Chris — A Design Journey

How German Autolabs set about building a no-touch device to democratize in-car voice assistance.

Early prototypes of Chris

The past few years have seen the emergence of a new generation of voice assistants, with Google Assistant, Alexa, Siri and Bixby quickly becoming household names. At the same time, the Internet of Things (IoT) ecosystem has expanded rapidly. Household devices can now be controlled by simple voice commands, making daily tasks easier and quicker. Turning on the lights, making a cup of coffee, even restocking the fridge can all be done with the power of speech.

Chris on the drawing board

One area that the march of technological progress has yet to conquer is the automotive space. Fully autonomous cars are some distance off, but technology can still solve driver problems and make journeys easier and safer in the meantime.

One major issue that can be tackled by tech is distracted driving. The use of phones at the wheel is one of the biggest causes of driving accidents and road deaths, with drivers feeling the urge to stay connected on the road.

Taking inspiration from the IoT and the voice assistant revolution, we designed and built Chris, a digital voice assistant that lets drivers use their favorite apps and services without touching their phone. Calls, music, navigation and WhatsApp and SMS messaging can all be controlled through voice and gesture alone.

As an environment, the car presents a significant design challenge. Here are some of the key features that we built into the signature hardware of Chris in order to mitigate those issues.

Glanceable display to decrease distraction
We deliberately limited the size of the display and created a crystal clear, glanceable graphic interface. Drivers can understand these infographics without distracting themselves from the road, as is the case with larger infotainment interfaces. This was a direct reaction to the current trend for ever-larger in-car infotainment displays, such as those installed in Tesla vehicles. These large screens are, according to research, incredibly distracting for drivers. Our smaller, easily glanceable display limits distraction while providing the information that drivers really need.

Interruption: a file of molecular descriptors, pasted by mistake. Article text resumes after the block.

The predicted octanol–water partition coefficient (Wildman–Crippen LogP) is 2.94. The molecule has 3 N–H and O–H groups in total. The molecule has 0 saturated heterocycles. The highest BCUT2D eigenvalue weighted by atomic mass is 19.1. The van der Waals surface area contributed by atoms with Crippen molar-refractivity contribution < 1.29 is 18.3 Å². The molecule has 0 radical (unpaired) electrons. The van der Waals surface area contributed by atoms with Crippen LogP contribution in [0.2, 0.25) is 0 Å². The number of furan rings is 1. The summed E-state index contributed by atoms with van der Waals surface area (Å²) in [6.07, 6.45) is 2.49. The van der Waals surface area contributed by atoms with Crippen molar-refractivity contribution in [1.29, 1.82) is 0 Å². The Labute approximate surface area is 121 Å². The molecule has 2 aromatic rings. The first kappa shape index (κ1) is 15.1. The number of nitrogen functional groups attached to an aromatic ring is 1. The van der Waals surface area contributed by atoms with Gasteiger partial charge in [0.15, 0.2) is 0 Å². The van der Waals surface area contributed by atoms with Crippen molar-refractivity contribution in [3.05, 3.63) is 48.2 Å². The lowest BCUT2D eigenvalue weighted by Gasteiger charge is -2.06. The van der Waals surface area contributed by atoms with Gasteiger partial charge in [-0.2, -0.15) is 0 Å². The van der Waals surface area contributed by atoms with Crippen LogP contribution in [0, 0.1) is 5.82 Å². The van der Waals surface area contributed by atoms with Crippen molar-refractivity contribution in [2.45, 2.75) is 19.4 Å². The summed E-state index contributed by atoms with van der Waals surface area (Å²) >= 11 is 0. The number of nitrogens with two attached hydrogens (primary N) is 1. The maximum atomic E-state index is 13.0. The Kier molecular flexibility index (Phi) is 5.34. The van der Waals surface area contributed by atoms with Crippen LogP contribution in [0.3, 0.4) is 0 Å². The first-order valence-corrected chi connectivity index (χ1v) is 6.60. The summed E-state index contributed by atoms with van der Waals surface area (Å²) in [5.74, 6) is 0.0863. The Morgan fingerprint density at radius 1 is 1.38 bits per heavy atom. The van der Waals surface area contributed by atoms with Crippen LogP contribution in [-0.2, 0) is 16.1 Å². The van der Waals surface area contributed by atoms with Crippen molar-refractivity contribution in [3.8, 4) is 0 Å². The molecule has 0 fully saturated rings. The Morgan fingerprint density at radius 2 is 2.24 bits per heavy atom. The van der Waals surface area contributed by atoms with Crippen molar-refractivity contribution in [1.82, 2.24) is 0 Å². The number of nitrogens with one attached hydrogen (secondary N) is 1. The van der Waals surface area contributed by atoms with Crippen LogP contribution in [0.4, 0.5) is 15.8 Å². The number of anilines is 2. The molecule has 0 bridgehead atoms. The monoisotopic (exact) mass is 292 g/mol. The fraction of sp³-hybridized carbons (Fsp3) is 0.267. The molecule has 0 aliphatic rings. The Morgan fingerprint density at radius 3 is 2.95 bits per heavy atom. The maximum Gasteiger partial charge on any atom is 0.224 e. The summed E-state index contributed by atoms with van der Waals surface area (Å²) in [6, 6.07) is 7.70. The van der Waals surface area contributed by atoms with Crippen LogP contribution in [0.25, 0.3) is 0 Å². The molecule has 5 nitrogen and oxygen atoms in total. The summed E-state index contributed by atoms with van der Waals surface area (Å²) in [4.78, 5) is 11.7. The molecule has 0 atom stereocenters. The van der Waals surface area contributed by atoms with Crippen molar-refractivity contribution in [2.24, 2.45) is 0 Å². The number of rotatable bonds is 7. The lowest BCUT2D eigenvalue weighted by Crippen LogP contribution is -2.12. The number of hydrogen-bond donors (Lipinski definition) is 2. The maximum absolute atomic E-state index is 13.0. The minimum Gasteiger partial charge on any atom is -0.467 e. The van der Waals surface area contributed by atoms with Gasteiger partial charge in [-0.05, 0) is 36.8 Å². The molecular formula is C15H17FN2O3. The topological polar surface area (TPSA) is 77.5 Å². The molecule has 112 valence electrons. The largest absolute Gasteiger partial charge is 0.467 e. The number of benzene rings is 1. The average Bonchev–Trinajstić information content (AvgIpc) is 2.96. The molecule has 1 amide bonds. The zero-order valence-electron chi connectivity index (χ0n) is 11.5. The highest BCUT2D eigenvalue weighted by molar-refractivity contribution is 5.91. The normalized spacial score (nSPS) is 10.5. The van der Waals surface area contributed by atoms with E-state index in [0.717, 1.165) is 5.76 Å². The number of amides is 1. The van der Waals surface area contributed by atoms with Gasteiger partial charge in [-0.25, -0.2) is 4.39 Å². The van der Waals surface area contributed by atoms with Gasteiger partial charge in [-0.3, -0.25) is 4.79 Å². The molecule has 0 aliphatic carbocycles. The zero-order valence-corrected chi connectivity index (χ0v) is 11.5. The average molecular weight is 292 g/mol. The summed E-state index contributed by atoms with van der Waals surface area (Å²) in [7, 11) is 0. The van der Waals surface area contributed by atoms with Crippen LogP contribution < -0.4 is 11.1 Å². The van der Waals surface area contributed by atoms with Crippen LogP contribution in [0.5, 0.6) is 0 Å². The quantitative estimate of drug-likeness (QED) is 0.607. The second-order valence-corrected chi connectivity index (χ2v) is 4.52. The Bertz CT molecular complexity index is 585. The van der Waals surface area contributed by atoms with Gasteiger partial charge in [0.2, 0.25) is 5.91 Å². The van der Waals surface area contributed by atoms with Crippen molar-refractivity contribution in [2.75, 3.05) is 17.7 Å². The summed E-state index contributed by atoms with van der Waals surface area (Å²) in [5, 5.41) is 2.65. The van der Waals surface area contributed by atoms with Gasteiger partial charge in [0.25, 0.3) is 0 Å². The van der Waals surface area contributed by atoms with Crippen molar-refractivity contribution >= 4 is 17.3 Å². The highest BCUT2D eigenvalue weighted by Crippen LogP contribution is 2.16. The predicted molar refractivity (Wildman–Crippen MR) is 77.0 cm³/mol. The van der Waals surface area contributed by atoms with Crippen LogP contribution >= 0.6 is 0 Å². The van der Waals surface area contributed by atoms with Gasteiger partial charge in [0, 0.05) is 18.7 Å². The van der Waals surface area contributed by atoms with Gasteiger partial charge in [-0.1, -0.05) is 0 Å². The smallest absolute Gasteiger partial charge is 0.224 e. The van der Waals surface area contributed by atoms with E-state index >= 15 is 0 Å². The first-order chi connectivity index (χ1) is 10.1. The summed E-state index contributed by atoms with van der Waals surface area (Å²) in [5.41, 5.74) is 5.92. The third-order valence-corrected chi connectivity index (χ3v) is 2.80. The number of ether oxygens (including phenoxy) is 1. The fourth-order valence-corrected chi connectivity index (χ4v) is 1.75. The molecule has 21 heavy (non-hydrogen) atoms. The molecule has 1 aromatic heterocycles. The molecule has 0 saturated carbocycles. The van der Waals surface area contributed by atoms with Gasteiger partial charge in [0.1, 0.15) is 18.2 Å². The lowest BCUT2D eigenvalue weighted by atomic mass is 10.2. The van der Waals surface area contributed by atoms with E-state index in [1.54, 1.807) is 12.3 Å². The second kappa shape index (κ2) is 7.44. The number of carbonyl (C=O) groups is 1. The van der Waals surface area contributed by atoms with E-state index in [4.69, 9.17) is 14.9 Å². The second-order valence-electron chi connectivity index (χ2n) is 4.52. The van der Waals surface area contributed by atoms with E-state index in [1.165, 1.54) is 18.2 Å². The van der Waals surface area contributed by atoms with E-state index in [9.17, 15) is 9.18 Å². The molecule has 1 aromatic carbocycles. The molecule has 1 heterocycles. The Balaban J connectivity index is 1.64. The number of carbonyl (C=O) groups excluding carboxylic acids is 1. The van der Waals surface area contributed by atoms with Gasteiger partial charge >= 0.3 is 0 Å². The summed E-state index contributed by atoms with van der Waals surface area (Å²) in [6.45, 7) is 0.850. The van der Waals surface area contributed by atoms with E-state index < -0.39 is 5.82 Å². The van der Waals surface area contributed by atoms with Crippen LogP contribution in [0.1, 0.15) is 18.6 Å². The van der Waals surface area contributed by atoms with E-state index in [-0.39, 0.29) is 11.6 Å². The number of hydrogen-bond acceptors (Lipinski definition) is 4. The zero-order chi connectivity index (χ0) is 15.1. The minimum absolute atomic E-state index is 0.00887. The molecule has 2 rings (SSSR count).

An exploded view of Chris

Gesture sensor
For most applications, drivers will use their voice to control Chris. However, for quick adjustments such as volume changes or skipping songs, simple hand gestures are less cognitively demanding. With this in mind, we included a gesture sensor so that drivers can control Chris as quickly and easily as possible. This is reflective of a wider trend in automotive control systems, with the market for gesture recognition in cars projected to exceed 13 billion by 2024.

Modern tech for older cars
Certain new cars have voice-control systems of varying quality. These systems have a variety of known issues, and we’re working to make sure that Chris surpasses them. Of course, most cars on the road are not brand-new, and can be brought up-to-date by installing Chris. The device is simple to install in any car, and can be connected with car audio systems through a Bluetooth FM adapter. For cars without an audio system, Chris has a built-in speaker with five concealed beamforming microphones for voice capture.

Chris: the award-winning final iteration

Beautiful design 
We wanted Chris to look and feel special. Chris has a timeless design, with a color-rich TFT screen mounted into a CNC-milled aluminum bezel. Inspiration for Chris’ circular form came from classic sports car instrument design. The power cable can be fitted around the windshield to prevent distraction. We did everything in our power to counter the ugly infotainment systems found in most cars.

Chris: 2019 iF Design Award Winner

Designing Chris has been a journey in itself. Our research dictated that Chris’ form be governed by four main driver requirements: calls, messaging, music and navigation. Identifying these use cases was critical in determining Chris’ overall form and function. In addition, we unearthed and addressed real-world driver issues. For example, Chris works offline: while other digital assistants need internet connections, Chris works even without a connection.

It’s a design that reduces distraction — a truly non-touch, glanceable interface allied to multimodal offline dialogue management. Chris democratizes in-car voice assistance. The end of this design journey came with recognition from the iF Design Award 2019, where Chris was honoured for its best-in-class aesthetics and elegant form-factor.

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Further reading